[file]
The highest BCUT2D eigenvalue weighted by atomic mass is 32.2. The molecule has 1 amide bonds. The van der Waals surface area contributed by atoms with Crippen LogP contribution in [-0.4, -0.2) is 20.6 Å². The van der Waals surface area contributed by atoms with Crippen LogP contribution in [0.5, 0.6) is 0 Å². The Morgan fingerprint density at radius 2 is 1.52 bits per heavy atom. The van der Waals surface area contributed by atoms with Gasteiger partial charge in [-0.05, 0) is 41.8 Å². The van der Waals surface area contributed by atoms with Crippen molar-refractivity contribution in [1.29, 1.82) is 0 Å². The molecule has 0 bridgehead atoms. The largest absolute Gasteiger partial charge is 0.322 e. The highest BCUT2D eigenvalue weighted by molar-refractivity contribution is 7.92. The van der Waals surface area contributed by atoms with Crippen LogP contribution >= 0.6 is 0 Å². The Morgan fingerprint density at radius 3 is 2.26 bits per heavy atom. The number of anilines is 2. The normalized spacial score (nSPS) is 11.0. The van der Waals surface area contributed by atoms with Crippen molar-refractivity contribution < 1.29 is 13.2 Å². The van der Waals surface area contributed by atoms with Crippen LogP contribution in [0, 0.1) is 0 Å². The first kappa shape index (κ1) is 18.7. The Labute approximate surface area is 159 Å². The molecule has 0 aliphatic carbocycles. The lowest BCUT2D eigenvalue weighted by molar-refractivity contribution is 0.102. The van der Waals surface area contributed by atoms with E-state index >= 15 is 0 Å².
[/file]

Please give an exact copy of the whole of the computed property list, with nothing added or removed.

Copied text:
The highest BCUT2D eigenvalue weighted by atomic mass is 32.2. The molecule has 1 amide bonds. The van der Waals surface area contributed by atoms with Crippen LogP contribution in [-0.4, -0.2) is 20.6 Å². The van der Waals surface area contributed by atoms with Crippen LogP contribution in [0.5, 0.6) is 0 Å². The Morgan fingerprint density at radius 2 is 1.52 bits per heavy atom. The van der Waals surface area contributed by atoms with Gasteiger partial charge in [-0.05, 0) is 41.8 Å². The van der Waals surface area contributed by atoms with Crippen molar-refractivity contribution in [1.29, 1.82) is 0 Å². The molecule has 0 bridgehead atoms. The largest absolute Gasteiger partial charge is 0.322 e. The highest BCUT2D eigenvalue weighted by molar-refractivity contribution is 7.92. The van der Waals surface area contributed by atoms with Crippen LogP contribution >= 0.6 is 0 Å². The Morgan fingerprint density at radius 3 is 2.26 bits per heavy atom. The number of anilines is 2. The normalized spacial score (nSPS) is 11.0. The van der Waals surface area contributed by atoms with Crippen molar-refractivity contribution < 1.29 is 13.2 Å². The van der Waals surface area contributed by atoms with Crippen LogP contribution in [0, 0.1) is 0 Å². The first kappa shape index (κ1) is 18.7. The Labute approximate surface area is 159 Å². The molecule has 0 aliphatic carbocycles. The lowest BCUT2D eigenvalue weighted by molar-refractivity contribution is 0.102. The van der Waals surface area contributed by atoms with E-state index >= 15 is 0 Å².